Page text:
Have you ever wanted to just reach into your computer and hand-pick the person or people you want to talk to? Or wanted to connect properly with a new site visitor?
Good news: there’s a way to do it, and it’s not email marketing (But you’re very close).
Email marketing is great. Targeted email marketing is better.
You might be thinking, “it’s all just email, right?”
Not so much. Targeted email marketing gets more personal than just general email marketing, and we’ll explain.
Although many people are still proponents of mass email marketing or “blast emails,” these aren’t typically the best practice anymore. There is so much data available that, as marketers, we’d be crazy not to use it.
Think about it. With all of the software available today, you access to so much customer data:
- Geographic location
- Socioeconomic status
- Family type
- What they like to buy
- Where they like to buy it from
- What else they might like to buy
- What problems they are trying to solve
- How they search for solutions
And so, so much more.
The way that targeted email marketing works not only gets more personal, but it has more impact. Specifically, the way it works has more impact on your email ROI (and typically a positive impact at that).
Targeted email marketing improves communication between you and your customers. And when you have good email communication, you have good email ROI.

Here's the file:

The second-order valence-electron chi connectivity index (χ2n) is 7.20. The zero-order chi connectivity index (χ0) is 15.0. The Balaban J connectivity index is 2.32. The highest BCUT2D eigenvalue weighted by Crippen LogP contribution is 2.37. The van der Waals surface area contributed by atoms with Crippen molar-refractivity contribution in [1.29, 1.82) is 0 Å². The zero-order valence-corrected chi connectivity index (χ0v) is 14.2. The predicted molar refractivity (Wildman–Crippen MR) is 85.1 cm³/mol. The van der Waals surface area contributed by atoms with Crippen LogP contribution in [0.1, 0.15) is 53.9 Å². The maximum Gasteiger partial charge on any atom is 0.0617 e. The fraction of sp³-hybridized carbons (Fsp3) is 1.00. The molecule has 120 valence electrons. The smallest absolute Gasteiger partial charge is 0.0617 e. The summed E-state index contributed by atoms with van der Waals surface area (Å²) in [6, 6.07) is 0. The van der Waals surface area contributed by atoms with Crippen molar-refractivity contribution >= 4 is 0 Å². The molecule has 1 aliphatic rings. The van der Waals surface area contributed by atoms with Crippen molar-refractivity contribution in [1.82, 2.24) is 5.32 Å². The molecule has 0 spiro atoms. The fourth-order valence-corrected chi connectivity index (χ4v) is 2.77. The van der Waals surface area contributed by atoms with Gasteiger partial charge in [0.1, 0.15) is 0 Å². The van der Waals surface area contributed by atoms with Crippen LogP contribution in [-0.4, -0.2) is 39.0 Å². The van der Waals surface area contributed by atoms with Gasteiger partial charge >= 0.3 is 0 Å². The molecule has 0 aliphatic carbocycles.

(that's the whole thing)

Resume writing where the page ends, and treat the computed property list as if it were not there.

Back to Basics: The What and Why of Targeted Email Marketing
Guess what — Segmented and targeted emails generate 58 percent of all revenue.
That’s more than half. What are you waiting for?
Have you ever heard the phrase, “you’ve gotta crawl before you can walk?”
Well, that’s what this next bit is for. You can’t get started with targeted email marketing without first knowing the what and why behind it.
What is targeted email marketing?
Targeted email marketing is sending the right emails to the right people based on a variety of data.
It avoids what some refer to as the “spray-and-pray” method of email marketing by sending all emails to everyone and seeing what happens.
We don’t recommend this.
Here’s why we recommend a more targeted approach.
Why send targeted emails?
Why send targeted emails?
It seems easier to have all of your contacts in one place, on one list, so that you can reach everyone quickly and all at once.
You’re right, that sounds easier. But it isn’t effective, and targeted email marketing is worth the work.
(And honestly? It’s less work than you think when you’re in a platform like ActiveCampaign).
Here’s why it’s not only worth the work, but why it’s important.
Imagine if you were hosting a dinner party and you served just one dish. Now, some people might like everything that’s in it. Some might not like an ingredient, or have allergies and not go near it at all, and maybe they would even leave the party entirely.
You do NOT want your guests to leave the party.
You want to offer a variety of dishes that keeps everyone happy and interested. Spicy and mild, hot and cold, sweet and savory. Everyone will want something a little different, and multiple people might want some of the same things.
Ok, everybody grab a fork. Allergies? Ok, everybody but you, grab a fork. You don’t eat shrimp? Crap…
Targeted email marketing means keeping everyone happy (and, in the case of allergies, alive).
When you create and send targeted emails, you’re including everyone at the party. You’re learning what they like and don’t like, and how to keep them coming back to all of your future dinner parties.